Russian-born dentist does pro bono dental work for Ukrainian refugee
On a recent morning in Solana Beach, Olena Vorobiova sat down for a dental procedure delayed by the war in Ukraine.
"We are in a very serious and heartbreaking situation," Vorobiova said in translated Russian. "We have nothing other than our travel suitcases and are completely dependent on the volunteers helping us."
Vorobiova is from Ukraine’s capital city Kyiv. She was on vacation in Mexico with her husband and teenage son when Russia invaded. The family sought haven in the United States by crossing the border in San Ysidro.
Months later, there is still no escape from the horrors of war.
"People don’t understand what we are going through," Vorobiova said wiping away tears. "Several times a day I am getting text messages from friends and family with the deaths of loved ones."
Once in San Diego, Vorobiova and her family moved into a host-home with La Jolla resident Jane Wehrmeister.
"I had seen everything that was going on down at the border," Wehrmeister said. "How people were able to come across under humanitarian parole, but I thought where do they go once they cross the border?"
Wehrmeister has been helping the family adjust to life in San Diego.
With the assistance of Google Translate, she learned that Vorobiova was in the middle of a dental procedure before Russia invaded. Unable to return to Ukraine and finish the work, she reached out to the San Diego County Dental Society and found dentist Elona Gaball with Inspire Smiles.
"Maybe I can’t stop the war but I can make it better for the people here so that was an immediate, 'Yes,' I responded right away," Gaball said.
Gaball is originally from Russia.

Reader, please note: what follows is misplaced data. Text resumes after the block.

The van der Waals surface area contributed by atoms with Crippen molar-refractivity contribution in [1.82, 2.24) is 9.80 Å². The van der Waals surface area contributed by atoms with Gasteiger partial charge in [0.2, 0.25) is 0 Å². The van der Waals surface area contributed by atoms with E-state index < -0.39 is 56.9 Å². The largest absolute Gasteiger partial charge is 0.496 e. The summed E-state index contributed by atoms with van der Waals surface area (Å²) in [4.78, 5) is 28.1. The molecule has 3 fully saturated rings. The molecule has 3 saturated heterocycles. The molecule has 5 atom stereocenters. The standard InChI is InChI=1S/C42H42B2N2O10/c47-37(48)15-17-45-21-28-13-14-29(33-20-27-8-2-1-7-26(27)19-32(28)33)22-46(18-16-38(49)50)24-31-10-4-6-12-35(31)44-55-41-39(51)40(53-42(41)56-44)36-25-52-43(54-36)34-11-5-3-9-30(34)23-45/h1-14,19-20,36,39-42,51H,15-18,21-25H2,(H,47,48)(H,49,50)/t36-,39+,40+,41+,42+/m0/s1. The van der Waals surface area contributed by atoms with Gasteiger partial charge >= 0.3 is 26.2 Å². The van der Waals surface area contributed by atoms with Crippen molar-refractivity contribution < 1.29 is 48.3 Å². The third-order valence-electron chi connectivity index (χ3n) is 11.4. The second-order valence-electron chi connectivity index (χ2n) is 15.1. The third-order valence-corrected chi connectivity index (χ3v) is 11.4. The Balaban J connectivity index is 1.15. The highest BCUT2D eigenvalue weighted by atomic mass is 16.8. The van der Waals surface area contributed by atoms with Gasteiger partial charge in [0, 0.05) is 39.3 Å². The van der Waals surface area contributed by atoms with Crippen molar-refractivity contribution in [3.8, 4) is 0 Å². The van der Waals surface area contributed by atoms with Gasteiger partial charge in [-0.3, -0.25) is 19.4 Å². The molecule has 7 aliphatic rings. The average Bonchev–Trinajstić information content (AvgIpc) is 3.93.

"Me having this unique skill of speaking Russian, being there for them being able to communicate and also a large part of what we do is to give back," Gaball said. "So any opportunity I have to give back, especially considering people are here because of the war, not by choice."
Some of Gaball’s family is still in Russia. Offering Vorobiova dental services is not without risk.
"I’m taking a step of courage," Gaball said. "I’m almost certain it’s going to negatively impact perhaps my family but I’m just stepping in courage because the principle of right is more important."
Vorobiova is having four crowns replaced, typically costing around $18,000, but Gaball is not charging her.
Gaball is experienced in pro bono work.
Her nonprofit Inspire Changes provides free dental restorations for sex-trafficking victims. She measures success with how much she can give and encourages others to do the same.
"Be generous," Gaball said. "Not just giving, step beyond that and be extra generous with time and anything you can contribute to making another life better. I feel that’s the best way to be in the world and make the world a better place. Be the change."
Vorobiova is thankful for all the help. But the disruption of the war in her homeland hovers over her family. She said in Ukraine, her teenage son is an international karate competitor.
"As a mom I feel completely helpless as I can not do anything for my child," Vorobiova said. "He is extremely depressed and barely communicates. He locks himself in a room, puts headphones on and does not even speak to me. He is so young. He can’t just sit in a room all by himself without anything to do."
Vorobiova wants to be independent and is seeking work permits.
"We want people to understand that we have no say in the situation, we are prisoners of our circumstances," she said. "We just want to go home.“
Shortly after arriving in San Diego, Vorobiova's daughter and grandson also made it to the U.S. With the help of Wehrmeister, the family was recently able to enroll in CalFresh and Medi-Cal. Work permits are still an issue. A law firm is trying to help expedite the process.